Tyndall Air Force Base welcomes dozens of aircraft and personnel for Checkered Flag exercise

Local News

TYNDALL AIR FORCE BASE, Fla. (WMBB) — Tyndall Air Force Base is hosting more than 60 aircraft and crews over the next two weeks for the bi-annual exercise, Checkered Flag.

VFA-231 Commanding Officer, Bryan Pinckney, said with the amount of aircraft participating in this exercise, they always have to be on their A-game.

“Doing a lot of air-to-air, and a little bit of air-to-surface but primarily air-to-air,” Pinckney said. “We’re working with Air Force assets along with a variety of Navy assets here.”

US Air Force Pilot, Captain “Shack,” said they learn a lot about interoperability during Checkered Flag.

“We can’t just do things alone, we need F-22s we need F-15s, F-18s and when we all come out here and train together, it’s actually how we’re going to fight in the real world,” Shack said.

Checkered Flag Exercise Director, Lieutenant Colonel “Streak” said it’s an opportunity for the Immediate Response Force to execute in case they have to deploy for a real-life situation.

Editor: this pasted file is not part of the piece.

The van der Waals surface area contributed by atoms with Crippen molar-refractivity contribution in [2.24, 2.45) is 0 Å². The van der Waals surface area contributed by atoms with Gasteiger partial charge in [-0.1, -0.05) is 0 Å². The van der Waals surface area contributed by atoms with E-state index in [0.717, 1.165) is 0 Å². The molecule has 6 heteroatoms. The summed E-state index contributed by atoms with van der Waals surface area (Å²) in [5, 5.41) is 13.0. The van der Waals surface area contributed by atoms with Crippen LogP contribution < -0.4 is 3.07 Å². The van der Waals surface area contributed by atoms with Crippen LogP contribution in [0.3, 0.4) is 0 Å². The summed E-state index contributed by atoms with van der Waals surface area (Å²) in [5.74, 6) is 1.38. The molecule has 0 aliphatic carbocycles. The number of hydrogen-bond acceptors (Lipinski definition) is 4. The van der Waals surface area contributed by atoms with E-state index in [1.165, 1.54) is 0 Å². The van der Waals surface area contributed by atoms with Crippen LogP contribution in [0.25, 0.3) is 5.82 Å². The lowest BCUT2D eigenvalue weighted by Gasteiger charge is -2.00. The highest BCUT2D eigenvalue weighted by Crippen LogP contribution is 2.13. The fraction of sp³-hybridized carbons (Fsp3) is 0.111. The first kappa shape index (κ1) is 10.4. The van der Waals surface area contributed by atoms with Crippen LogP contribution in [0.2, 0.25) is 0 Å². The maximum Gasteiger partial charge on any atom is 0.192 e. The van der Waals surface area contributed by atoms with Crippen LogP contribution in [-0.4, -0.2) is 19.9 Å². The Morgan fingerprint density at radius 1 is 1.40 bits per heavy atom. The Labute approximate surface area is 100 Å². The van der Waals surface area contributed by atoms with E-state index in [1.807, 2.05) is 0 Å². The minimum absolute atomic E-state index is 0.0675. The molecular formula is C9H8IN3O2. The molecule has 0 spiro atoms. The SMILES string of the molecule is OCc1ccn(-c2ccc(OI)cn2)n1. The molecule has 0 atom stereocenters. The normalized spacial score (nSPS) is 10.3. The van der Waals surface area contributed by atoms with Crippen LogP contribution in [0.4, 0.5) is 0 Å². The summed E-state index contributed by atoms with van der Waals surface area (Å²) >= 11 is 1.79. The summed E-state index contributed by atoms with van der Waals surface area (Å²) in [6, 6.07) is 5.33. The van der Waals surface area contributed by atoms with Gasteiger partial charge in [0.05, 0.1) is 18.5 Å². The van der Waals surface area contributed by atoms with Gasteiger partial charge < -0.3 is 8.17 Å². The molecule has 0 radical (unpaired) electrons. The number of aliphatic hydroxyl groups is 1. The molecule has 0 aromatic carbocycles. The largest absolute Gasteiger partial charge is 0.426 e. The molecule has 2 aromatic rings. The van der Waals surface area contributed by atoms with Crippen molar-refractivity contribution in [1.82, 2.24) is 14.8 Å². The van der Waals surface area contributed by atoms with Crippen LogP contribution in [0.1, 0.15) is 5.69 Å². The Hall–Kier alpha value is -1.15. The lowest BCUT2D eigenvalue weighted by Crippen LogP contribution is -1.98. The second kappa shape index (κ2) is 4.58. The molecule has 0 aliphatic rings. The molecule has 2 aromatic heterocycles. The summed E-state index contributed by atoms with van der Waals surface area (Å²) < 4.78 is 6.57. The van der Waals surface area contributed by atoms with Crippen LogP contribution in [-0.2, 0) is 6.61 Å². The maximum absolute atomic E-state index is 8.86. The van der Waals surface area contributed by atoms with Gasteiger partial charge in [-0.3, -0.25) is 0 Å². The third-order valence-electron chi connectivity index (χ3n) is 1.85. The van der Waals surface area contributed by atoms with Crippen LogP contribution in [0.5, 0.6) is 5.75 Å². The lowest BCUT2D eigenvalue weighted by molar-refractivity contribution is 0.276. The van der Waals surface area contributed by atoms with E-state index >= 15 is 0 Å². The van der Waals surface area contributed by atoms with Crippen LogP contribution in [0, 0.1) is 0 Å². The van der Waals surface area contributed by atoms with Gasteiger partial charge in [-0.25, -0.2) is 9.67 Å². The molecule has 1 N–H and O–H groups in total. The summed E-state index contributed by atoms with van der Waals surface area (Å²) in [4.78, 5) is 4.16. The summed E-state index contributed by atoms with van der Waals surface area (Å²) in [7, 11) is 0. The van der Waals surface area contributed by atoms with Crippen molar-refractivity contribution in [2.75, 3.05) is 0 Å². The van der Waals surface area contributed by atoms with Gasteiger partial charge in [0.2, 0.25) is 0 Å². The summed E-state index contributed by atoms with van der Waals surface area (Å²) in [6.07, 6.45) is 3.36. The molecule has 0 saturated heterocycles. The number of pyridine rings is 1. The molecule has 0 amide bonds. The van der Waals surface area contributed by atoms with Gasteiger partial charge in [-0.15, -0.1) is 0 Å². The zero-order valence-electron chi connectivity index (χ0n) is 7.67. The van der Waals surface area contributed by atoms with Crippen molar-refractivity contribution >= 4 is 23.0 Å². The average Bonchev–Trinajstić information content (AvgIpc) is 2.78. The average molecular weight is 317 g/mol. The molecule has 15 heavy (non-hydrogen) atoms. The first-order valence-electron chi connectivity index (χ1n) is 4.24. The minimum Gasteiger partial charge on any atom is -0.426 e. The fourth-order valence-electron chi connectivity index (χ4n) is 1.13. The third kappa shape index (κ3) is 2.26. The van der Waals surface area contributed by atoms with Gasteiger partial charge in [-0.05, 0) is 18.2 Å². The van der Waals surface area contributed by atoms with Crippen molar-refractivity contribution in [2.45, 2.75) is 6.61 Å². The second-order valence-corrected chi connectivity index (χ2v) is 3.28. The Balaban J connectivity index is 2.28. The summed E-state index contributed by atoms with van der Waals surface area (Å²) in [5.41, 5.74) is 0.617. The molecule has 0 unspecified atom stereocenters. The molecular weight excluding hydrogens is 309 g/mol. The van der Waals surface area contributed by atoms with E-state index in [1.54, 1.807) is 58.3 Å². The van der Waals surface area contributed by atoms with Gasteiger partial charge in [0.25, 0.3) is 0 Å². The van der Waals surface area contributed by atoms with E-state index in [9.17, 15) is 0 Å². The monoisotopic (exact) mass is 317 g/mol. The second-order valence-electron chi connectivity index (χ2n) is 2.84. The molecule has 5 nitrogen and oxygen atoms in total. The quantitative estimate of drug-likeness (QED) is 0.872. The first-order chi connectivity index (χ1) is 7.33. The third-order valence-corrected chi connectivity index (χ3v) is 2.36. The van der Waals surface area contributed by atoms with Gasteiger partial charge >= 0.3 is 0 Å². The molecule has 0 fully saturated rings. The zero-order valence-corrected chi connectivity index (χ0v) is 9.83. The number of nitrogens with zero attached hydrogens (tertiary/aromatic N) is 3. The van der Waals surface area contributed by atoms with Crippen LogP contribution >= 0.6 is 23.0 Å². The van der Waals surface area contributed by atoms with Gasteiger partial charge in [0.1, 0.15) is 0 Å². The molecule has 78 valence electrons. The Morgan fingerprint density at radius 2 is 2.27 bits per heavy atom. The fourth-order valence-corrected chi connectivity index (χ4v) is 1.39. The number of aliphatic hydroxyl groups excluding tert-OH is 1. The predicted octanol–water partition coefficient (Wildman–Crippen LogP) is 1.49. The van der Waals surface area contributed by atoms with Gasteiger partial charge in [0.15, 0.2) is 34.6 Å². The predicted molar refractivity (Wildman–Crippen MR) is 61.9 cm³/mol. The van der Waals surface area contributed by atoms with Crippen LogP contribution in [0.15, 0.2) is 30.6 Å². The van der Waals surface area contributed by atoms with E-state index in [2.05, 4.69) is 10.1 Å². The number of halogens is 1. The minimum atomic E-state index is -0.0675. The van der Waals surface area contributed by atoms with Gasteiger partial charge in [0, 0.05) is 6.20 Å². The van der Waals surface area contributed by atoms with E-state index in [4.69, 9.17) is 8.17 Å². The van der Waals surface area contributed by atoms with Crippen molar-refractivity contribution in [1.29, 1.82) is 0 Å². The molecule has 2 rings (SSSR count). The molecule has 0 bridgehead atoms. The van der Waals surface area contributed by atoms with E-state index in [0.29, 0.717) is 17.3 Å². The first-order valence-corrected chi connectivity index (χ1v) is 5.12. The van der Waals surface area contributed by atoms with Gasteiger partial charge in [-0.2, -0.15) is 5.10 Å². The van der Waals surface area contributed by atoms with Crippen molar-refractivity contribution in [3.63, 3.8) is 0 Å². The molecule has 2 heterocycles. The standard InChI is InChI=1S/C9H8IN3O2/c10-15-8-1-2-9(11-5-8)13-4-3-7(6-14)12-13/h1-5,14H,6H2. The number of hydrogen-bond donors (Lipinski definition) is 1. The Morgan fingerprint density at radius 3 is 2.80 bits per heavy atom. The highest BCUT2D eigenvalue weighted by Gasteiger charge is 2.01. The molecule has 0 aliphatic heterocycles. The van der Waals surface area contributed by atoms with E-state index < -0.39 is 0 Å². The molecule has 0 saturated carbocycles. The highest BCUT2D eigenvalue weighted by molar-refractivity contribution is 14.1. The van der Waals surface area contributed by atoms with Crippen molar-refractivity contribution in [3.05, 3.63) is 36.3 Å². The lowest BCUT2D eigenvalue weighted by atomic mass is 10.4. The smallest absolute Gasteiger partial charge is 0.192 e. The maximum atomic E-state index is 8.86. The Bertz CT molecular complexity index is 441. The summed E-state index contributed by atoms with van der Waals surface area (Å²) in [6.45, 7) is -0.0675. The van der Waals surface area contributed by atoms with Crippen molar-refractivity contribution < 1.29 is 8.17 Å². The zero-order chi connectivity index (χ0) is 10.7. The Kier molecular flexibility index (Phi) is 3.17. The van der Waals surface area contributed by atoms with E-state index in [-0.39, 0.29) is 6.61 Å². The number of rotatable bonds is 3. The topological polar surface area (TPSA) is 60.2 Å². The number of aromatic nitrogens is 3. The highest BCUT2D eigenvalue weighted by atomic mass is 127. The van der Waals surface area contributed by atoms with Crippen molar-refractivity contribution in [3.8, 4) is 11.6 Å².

“In doing so, these different units can come together and coordinate and actually be able to build a network in these different areas to understand how each individual unit works so when they actually come together they can adjust how they operate in order to make the mission successful,” Streak said.

Pilots involved in the exercise said Checkered Flag not only builds camaraderie, it also builds confidence.

“If you’re going to do something in another theatre, you know ultimately that’s our job is being able to execute the mission and coming here, training to that, and being able to have that confidence, it’s something you can keep in your hip pocket,” Shack said.

Pilots said Tyndall is a great location for Checkered Flag because of the massive airspace with fewer restrictions.

“It’s very realistic training,” Shack said. “Not only do we have a large airspace but there’s also a lot of airplanes out there when a lot of the times, that’s just simulated. We can only replicate it in simulator training so being able to come out here and replicate that full-scale, is awesome.”

The exercise began on Monday, November 8 and will run through Friday, November 19.

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